Researchers Monitor The Effects Of Seismic Survey In Alaska’s Cook Inlet

Manolo preparing to drop sensors in the water
Photo: Brandon Hill
JISAO’s Manolo Castellote and OCR’s Michael Stocker deploy a hydrophone mooring in the lower Cook Inlet to monitor the 400 square mile survey zone.

Hilcorp Alaska LLC recently began a seismic survey in 400-square-miles of federal waters within Cook Inlet near Homer, Alaska. The geological exploration uses airguns onboard the 300-foot Polarcus research/survey vessel to fire high-energy impulses toward the sea floor to generate images of the Earth’s subsurface to determine where oil and gas can be found.

The company’s permit allows the survey from September 1-October 31, 2019. In approving the permit, the federal government has also put in place several mitigation measures to protect marine life in the inlet from near-distance effects, such as, requiring vessel operators to gradually ramp up the airgun volume to allow marine mammals to move away before been harmed; and requiring that independent marine mammal observers be stationed on board the survey vessel to monitor an exclusion zone of 500 meters around the airguns that would force a stop to the activity if marine mammals are sighted.

Noises from the survey can propagate horizontally and be heard hundreds of miles from the vessel, so biologist Manuel Castellote, a researcher with the University of Washington’s Joint Institute for the Study of the Atmosphere and Ocean (JISAO) and affiliated scientist at the NOAA Alaska Fisheries Science Center, together with Michael Stocker, executive director of the non-profit Ocean Conservation Research (OCR), traveled to Alaska to monitor effects of the noise on marine life in the region, specifically whales and zooplankton.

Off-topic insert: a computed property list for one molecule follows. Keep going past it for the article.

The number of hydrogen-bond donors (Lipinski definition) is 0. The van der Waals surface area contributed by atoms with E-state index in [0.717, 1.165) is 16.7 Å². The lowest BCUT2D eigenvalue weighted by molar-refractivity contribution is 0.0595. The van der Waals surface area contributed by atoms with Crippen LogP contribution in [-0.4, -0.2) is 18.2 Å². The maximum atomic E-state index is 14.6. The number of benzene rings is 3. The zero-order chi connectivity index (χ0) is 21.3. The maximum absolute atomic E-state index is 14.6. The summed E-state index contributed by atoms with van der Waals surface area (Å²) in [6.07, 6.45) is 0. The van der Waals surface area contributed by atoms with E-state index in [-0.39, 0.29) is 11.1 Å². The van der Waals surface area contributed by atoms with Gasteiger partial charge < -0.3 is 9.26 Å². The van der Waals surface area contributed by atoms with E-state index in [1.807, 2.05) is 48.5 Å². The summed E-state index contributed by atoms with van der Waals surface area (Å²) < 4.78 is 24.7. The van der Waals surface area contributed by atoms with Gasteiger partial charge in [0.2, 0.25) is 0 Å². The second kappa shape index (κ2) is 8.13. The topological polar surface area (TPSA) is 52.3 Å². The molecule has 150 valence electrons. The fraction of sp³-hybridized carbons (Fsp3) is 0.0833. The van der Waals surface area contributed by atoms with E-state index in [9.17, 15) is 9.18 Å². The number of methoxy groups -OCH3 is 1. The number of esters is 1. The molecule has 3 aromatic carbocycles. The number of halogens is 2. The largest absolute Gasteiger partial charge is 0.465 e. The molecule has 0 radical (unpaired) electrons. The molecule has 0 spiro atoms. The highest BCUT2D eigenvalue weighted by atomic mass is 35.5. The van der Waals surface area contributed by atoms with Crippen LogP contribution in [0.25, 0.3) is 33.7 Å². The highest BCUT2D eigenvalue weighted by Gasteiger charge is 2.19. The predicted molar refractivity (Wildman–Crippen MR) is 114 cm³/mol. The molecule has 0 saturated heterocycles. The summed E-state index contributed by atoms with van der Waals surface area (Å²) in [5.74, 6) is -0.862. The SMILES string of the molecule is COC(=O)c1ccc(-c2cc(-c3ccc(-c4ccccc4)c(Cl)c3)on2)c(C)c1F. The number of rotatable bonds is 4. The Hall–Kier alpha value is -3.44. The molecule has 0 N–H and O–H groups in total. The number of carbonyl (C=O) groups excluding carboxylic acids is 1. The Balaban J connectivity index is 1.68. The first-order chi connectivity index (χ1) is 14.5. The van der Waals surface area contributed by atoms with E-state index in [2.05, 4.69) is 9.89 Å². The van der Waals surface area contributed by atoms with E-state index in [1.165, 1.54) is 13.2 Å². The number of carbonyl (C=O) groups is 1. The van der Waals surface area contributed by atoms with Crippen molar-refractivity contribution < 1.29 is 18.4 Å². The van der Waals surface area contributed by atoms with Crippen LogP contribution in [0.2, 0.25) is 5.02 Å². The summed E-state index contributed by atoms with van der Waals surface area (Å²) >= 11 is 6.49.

The survey’s airguns send blasts into the water every two to six seconds, amounting to up to 1,800 blasts per hour. The “collateral noise” is already proven to be disruptive to marine mammals, fish, and marine invertebrates, and there is limited evidence to suggest that the impulses may also damage or kill zooplankton, the foundation of the marine food chain. Studies in other regions have shown spatial displacement of whales such as humpback or fin whales as far as 285 km away from the airguns.

Castellote’s team deployed four acoustic moorings equipped with hydrophones, echolocation loggers, and depth sensors around the survey zone. Data will be analyzed to measure sound levels at long distances from the airguns, and quantify any long-range behavioral change in the endangered beluga, humpback, and fin whale populations typically found in this region of Cook Inlet. Presence of other species such as harbor and Dall’s porpoises, minke whales, and killer whales will be explored. The data will also be shared with BOEM scientists to study long-range sound propagation characteristics in this complex environment. The researchers are also sampling plankton near the airguns, in coordination with Hilcorp Alaska LLC, and in collaboration with the NOAA Kasitsna Bay Laboratory and the Kachemak Bay National Estuarine Research Reserve, for possible evidence of impact by the seismic survey.

For more information, contact Castellote at manuel.castellote@noaa.gov or 206-526-6866.